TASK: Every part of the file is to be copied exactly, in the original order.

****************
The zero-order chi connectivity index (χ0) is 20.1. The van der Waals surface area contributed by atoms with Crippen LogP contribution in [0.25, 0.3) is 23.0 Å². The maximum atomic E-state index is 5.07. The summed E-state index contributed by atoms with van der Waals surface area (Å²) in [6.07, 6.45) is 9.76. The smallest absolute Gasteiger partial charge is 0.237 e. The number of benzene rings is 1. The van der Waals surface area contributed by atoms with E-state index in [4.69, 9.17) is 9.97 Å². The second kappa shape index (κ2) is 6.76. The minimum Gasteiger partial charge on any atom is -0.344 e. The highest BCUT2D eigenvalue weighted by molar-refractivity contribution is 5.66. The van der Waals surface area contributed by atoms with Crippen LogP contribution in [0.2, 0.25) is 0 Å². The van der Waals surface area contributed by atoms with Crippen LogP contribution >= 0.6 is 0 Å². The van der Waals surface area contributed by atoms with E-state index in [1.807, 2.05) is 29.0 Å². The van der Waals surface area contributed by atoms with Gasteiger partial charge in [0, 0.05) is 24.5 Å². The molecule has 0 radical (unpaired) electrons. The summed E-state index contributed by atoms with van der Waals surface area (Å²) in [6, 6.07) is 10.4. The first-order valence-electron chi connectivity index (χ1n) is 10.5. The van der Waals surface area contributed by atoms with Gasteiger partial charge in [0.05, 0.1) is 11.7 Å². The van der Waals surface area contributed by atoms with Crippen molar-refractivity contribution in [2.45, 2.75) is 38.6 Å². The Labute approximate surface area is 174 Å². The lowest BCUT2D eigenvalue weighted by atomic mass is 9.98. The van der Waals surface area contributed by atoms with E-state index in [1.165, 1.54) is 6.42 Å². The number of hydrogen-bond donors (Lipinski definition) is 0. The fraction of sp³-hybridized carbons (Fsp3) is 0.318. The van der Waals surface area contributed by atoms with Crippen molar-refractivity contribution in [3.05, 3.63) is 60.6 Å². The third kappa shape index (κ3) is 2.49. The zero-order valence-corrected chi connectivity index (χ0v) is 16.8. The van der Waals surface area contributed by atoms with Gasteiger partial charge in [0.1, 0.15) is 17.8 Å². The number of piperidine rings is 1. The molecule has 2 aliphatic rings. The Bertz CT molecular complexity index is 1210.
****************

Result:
The zero-order chi connectivity index (χ0) is 20.1. The van der Waals surface area contributed by atoms with Crippen LogP contribution in [0.25, 0.3) is 23.0 Å². The maximum atomic E-state index is 5.07. The summed E-state index contributed by atoms with van der Waals surface area (Å²) in [6.07, 6.45) is 9.76. The smallest absolute Gasteiger partial charge is 0.237 e. The number of benzene rings is 1. The van der Waals surface area contributed by atoms with E-state index in [4.69, 9.17) is 9.97 Å². The second kappa shape index (κ2) is 6.76. The minimum Gasteiger partial charge on any atom is -0.344 e. The highest BCUT2D eigenvalue weighted by molar-refractivity contribution is 5.66. The van der Waals surface area contributed by atoms with Crippen LogP contribution in [0.2, 0.25) is 0 Å². The van der Waals surface area contributed by atoms with Crippen LogP contribution >= 0.6 is 0 Å². The van der Waals surface area contributed by atoms with E-state index in [1.807, 2.05) is 29.0 Å². The van der Waals surface area contributed by atoms with Gasteiger partial charge in [0, 0.05) is 24.5 Å². The molecule has 0 radical (unpaired) electrons. The summed E-state index contributed by atoms with van der Waals surface area (Å²) in [6, 6.07) is 10.4. The first-order valence-electron chi connectivity index (χ1n) is 10.5. The van der Waals surface area contributed by atoms with Gasteiger partial charge in [0.05, 0.1) is 11.7 Å². The van der Waals surface area contributed by atoms with Crippen molar-refractivity contribution in [2.45, 2.75) is 38.6 Å². The Labute approximate surface area is 174 Å². The lowest BCUT2D eigenvalue weighted by atomic mass is 9.98. The van der Waals surface area contributed by atoms with E-state index in [1.165, 1.54) is 6.42 Å². The number of hydrogen-bond donors (Lipinski definition) is 0. The fraction of sp³-hybridized carbons (Fsp3) is 0.318. The van der Waals surface area contributed by atoms with Crippen molar-refractivity contribution in [3.05, 3.63) is 60.6 Å². The third kappa shape index (κ3) is 2.49. The zero-order valence-corrected chi connectivity index (χ0v) is 16.8. The van der Waals surface area contributed by atoms with Gasteiger partial charge in [0.1, 0.15) is 17.8 Å². The number of piperidine rings is 1. The molecule has 2 aliphatic rings. The Bertz CT molecular complexity index is 1210.